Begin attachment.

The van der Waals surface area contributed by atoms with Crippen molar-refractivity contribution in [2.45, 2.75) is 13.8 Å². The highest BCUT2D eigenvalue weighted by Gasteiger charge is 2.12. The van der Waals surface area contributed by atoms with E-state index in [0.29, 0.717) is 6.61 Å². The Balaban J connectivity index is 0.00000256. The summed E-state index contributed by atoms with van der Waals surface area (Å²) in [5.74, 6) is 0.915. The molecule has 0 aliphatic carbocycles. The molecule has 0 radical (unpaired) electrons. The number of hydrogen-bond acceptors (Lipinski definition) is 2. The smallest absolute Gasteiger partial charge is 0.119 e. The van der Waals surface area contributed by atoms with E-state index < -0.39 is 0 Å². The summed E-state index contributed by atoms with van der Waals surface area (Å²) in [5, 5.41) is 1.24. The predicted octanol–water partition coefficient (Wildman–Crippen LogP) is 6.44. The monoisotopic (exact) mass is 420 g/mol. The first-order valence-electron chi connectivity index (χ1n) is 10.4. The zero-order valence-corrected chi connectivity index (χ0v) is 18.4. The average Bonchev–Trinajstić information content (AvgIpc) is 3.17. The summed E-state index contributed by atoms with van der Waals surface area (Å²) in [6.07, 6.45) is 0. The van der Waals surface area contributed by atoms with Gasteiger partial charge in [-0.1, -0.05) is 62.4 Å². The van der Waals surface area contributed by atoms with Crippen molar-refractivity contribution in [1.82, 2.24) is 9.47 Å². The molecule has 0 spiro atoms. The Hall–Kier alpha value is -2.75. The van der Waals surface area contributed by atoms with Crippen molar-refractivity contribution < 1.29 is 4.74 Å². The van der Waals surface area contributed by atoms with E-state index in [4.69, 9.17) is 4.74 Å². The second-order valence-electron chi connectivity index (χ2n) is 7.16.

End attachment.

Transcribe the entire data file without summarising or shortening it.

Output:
The van der Waals surface area contributed by atoms with Crippen molar-refractivity contribution in [2.45, 2.75) is 13.8 Å². The highest BCUT2D eigenvalue weighted by Gasteiger charge is 2.12. The van der Waals surface area contributed by atoms with E-state index in [0.29, 0.717) is 6.61 Å². The Balaban J connectivity index is 0.00000256. The summed E-state index contributed by atoms with van der Waals surface area (Å²) in [5.74, 6) is 0.915. The molecule has 0 aliphatic carbocycles. The molecule has 0 radical (unpaired) electrons. The number of hydrogen-bond acceptors (Lipinski definition) is 2. The smallest absolute Gasteiger partial charge is 0.119 e. The van der Waals surface area contributed by atoms with E-state index < -0.39 is 0 Å². The summed E-state index contributed by atoms with van der Waals surface area (Å²) in [5, 5.41) is 1.24. The predicted octanol–water partition coefficient (Wildman–Crippen LogP) is 6.44. The monoisotopic (exact) mass is 420 g/mol. The first-order valence-electron chi connectivity index (χ1n) is 10.4. The zero-order valence-corrected chi connectivity index (χ0v) is 18.4. The average Bonchev–Trinajstić information content (AvgIpc) is 3.17. The summed E-state index contributed by atoms with van der Waals surface area (Å²) in [6.07, 6.45) is 0. The van der Waals surface area contributed by atoms with Gasteiger partial charge in [-0.1, -0.05) is 62.4 Å². The van der Waals surface area contributed by atoms with Crippen molar-refractivity contribution in [1.82, 2.24) is 9.47 Å². The molecule has 0 spiro atoms. The Hall–Kier alpha value is -2.75. The van der Waals surface area contributed by atoms with Crippen molar-refractivity contribution < 1.29 is 4.74 Å². The van der Waals surface area contributed by atoms with E-state index in [4.69, 9.17) is 4.74 Å². The second-order valence-electron chi connectivity index (χ2n) is 7.16.